Research points to the importance of instilling hope and optimism in youth

U Research Finds that Teens Who Believe They’ll Die Young are More Likely to Engage in Risky Behavior

University of Minnesota Medical School researcher Iris Borowsky, M.D., Ph.D., and colleagues found that one in seven adolescents believe that it is highly likely that they will die before age 35, and this belief predicted that the adolescents’ would engage in risky behaviors.

“While conventional wisdom says that teens engage in risky behaviors because they feel invulnerable to harm, this study suggests that in some cases, teens may take risks because they overestimate their vulnerability, specifically their risk of dying,” Borowsky said. “These youth may take risks because they feel hopeless and figure that not much is at stake.”

This fatalistic view varied notably across social groups with significant differences by sex, race/ethnicity, family structure, and receipt of public assistance. More than 29 percent of American-Indian, 26 percent of African-American, 21 percent of Hispanic, and 15 percent of Asian youth reported believing they would die young—compared with 10 percent of their Caucasian peers. Nearly 25 percent of youth living in households that received public assistance also shared this belief.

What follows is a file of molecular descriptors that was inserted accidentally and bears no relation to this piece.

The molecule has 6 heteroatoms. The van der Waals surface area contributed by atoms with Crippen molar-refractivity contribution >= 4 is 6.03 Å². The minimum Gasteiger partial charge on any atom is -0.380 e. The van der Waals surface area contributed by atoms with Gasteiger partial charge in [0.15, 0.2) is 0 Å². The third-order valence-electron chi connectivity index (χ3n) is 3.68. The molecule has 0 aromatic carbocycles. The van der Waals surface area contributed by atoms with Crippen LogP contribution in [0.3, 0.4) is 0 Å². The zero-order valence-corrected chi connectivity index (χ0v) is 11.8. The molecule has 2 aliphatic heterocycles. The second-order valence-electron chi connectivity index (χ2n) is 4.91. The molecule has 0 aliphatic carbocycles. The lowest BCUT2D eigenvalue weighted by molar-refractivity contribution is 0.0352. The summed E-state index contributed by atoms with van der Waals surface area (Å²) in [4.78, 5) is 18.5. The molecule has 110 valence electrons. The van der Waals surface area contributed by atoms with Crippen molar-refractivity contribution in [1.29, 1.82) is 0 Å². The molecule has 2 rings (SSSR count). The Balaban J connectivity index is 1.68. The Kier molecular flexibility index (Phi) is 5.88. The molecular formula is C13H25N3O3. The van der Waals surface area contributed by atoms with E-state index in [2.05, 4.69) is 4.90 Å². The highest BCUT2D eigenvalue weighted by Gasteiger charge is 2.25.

“Our findings reinforce the importance of instilling a sense of hope and optimism in youth,” Borowsky said. “Strong connections with parents, families, and schools, as well as positive media messages, are likely important factors in developing an optimistic outlook for young people.”

Native Americans, blacks and low-income teens – kids who are disproportionately exposed to violence and hardship – were much more likely than whites to believe they’d die young.

“We know some things about how to promote optimism and hope in youth,” Borowsky explained. “Parents matter — involved, caring, connected parents,” she said. “Schools matter — school connectedness, creating a climate where students feel a part of their school and safe at school, and media matters — given the power of media to convey both positive and negative messages to a large audience of young people.”